Since the use of a crate for training hit the dog world, its detractors have been hard at work convincing people that crates are cruel.  Many believe them, too many.  Half-truths and misinformation have created a sect of dog owners who are convinced that using a crate is akin to animal abuse.  They couldn’t be more wrong.

photo 44 Debunking the “Crates are Cruel” Myth

Using a crate does not mean that you are an inattentive or lazy pet owner who abuses their dog for convenience sake.  It means you are a great pet owner who is interested in keeping your dog safe and sound and out of trouble.

Using a crate will not speed up the amount of time it takes to house train your puppy because they will just go anyway.  Actually, they generally won’t unless you break the rules and crate them for far too long.  With few exceptions, by confining your pup when you can’t watch him and taking him out at appropriate times, you indeed help to solidify the idea in the dog’s mind that outdoors is the best place to pee.   Allowing them to remain loose, roaming the house, peeing and pooping at will?  Yeah, that will slow down the house training process alright – it might make it barely possible at all.

Dogs don’t hate crates.  They really don’t, and we aren’t just saying that.  Sure, a dog can learn to hate his crate if you handle things poorly, but it takes some effort on your part for that to happen.  Dogs naturally like a ‘den’.  A crate is a safe quiet place that should mean only positive things to a dog.  Can you train a dog to hate his crate?  Yes.  People do it quite often.  Sometimes without knowing they are doing it.  If you have trained your dog to hate his crate, you are not allowed to claim that your dog hates his crate.  It’s that simple.  The responsibility for their dislike sits firmly with you.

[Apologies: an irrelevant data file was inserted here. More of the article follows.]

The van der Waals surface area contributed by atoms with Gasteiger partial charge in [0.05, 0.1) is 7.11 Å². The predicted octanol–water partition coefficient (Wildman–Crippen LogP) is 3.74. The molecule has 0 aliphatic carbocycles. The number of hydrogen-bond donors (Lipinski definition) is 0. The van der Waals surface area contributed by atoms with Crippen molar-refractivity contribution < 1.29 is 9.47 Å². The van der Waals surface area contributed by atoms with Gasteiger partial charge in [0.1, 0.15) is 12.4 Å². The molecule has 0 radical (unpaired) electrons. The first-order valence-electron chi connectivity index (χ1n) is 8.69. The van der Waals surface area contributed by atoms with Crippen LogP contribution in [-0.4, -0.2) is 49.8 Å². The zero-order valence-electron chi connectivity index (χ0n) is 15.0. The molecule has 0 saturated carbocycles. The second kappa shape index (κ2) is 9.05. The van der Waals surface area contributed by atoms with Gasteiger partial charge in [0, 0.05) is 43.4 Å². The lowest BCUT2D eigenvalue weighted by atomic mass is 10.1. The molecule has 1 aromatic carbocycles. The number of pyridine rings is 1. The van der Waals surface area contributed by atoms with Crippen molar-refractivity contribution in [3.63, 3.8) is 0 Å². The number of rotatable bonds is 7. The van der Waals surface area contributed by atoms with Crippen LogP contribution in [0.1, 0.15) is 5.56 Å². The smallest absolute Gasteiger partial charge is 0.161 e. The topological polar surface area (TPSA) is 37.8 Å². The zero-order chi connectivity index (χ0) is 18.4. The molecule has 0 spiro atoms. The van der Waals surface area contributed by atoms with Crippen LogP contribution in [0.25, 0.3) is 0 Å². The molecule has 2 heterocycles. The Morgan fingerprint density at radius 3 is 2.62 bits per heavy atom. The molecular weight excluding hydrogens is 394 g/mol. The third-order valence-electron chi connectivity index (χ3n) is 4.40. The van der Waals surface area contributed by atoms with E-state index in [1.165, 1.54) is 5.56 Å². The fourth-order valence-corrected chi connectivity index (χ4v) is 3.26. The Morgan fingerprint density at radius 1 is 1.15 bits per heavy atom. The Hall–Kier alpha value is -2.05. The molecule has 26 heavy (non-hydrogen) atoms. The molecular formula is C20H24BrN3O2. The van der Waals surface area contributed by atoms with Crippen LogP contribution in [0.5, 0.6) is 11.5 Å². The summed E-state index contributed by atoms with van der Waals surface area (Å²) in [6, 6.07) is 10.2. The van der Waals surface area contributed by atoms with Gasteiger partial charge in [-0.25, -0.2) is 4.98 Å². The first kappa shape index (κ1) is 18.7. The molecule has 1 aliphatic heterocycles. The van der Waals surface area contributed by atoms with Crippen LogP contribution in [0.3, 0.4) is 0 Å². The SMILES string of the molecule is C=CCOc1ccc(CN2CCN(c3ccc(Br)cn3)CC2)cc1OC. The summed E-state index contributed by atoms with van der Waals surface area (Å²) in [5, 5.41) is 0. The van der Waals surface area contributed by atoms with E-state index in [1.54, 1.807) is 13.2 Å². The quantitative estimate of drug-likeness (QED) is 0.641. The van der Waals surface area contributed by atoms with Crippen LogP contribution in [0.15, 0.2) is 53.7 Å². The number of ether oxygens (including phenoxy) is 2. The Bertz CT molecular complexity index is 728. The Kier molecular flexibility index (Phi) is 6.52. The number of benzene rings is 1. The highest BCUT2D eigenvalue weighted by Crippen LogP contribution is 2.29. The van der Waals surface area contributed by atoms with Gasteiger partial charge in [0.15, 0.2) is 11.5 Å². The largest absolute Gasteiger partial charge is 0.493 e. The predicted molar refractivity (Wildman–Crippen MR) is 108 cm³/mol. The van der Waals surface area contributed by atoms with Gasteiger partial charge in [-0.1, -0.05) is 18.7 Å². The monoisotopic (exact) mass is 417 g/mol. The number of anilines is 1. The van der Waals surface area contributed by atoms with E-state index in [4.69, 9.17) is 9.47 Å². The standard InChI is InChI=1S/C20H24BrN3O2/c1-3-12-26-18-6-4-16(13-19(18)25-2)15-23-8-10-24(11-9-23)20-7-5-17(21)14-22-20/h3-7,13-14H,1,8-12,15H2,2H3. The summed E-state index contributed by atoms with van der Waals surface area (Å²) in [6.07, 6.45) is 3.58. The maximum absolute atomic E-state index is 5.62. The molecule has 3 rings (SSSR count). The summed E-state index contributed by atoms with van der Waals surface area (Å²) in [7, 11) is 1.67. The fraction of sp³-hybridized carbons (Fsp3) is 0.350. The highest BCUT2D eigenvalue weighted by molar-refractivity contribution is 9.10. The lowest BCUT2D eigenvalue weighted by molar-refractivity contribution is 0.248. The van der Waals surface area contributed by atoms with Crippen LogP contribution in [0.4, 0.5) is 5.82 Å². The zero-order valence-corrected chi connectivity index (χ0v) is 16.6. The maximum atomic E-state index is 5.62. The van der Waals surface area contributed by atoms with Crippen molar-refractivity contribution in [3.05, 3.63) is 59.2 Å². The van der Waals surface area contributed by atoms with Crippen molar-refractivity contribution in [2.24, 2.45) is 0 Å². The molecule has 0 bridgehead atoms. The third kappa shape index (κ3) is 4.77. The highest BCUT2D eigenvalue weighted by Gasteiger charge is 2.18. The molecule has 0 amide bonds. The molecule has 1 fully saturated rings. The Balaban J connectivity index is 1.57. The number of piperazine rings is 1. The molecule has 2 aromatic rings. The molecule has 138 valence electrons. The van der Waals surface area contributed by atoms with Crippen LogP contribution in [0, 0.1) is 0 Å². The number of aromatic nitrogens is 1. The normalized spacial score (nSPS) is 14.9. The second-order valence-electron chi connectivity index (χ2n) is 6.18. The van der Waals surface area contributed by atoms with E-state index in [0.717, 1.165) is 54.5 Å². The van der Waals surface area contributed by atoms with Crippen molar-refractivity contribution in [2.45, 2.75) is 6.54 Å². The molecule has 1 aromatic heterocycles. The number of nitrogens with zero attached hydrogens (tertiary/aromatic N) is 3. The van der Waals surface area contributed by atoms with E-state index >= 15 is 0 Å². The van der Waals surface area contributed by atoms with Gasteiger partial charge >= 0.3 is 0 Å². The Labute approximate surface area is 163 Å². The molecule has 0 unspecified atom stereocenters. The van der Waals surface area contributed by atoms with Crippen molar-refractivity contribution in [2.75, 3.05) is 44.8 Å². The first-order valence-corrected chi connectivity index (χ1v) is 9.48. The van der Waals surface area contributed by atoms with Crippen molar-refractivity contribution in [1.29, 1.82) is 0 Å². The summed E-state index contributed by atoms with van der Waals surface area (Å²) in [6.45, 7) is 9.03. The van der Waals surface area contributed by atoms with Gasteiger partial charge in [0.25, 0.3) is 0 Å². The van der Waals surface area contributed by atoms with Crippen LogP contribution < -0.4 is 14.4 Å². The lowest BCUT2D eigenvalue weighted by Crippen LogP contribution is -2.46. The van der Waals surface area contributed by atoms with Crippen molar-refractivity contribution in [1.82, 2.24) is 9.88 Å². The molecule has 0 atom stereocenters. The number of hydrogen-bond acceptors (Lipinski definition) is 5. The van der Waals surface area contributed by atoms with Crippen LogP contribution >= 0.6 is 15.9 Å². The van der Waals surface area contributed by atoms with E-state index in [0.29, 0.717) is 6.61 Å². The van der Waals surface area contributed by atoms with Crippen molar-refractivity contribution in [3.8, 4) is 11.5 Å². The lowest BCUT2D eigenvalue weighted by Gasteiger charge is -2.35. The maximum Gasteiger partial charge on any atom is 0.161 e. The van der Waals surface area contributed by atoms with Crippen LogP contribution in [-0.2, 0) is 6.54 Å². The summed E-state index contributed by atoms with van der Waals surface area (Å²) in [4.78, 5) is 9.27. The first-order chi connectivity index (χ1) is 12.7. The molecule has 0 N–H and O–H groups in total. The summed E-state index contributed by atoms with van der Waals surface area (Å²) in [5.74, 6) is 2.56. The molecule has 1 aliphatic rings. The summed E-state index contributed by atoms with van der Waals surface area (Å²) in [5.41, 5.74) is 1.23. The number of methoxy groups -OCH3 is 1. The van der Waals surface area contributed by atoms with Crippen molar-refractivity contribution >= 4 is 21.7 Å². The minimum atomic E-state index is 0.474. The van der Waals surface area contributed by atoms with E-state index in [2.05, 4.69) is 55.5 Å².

Pet owners don’t just use crates to make their lives easier and so that they can be ‘lazy’.  We use them because it is what is often safest for our dogs.  We use them because we don’t want our dogs hurting themselves by eating inappropriate items.  We use them because there may be a time when our dog needs to spend time at the vet in a small enclosed space (sort of like a crate?) and we don’t want them to be more stressed than they already are.  We use them because disasters and emergencies happen and we never know when it will be an absolute necessity for our dogs to be able to handle being confined for a set amount of time in order to save their lives and ours.  Does it, at times, make our lives easier?  Yes.  Is that a bad thing?  Nope.

Crate training does not cause any of the following: Aggression, withdrawal, hyperactivity, depression, eating disorders, obsessive licking, separation anxiety, inability to bond with humans or muscle atrophy.  Lots of factors can cause one or more of these issues, but proper use of a crate doesn’t cause any of them.

Any tool can be misused.  Using the crate in a proper manner is anything but cruel – it might be one of the greatest things you can do ‘right’ with your dog.

Have you sucessfully used a crate in your dog training? Leave your answer in the comment section below.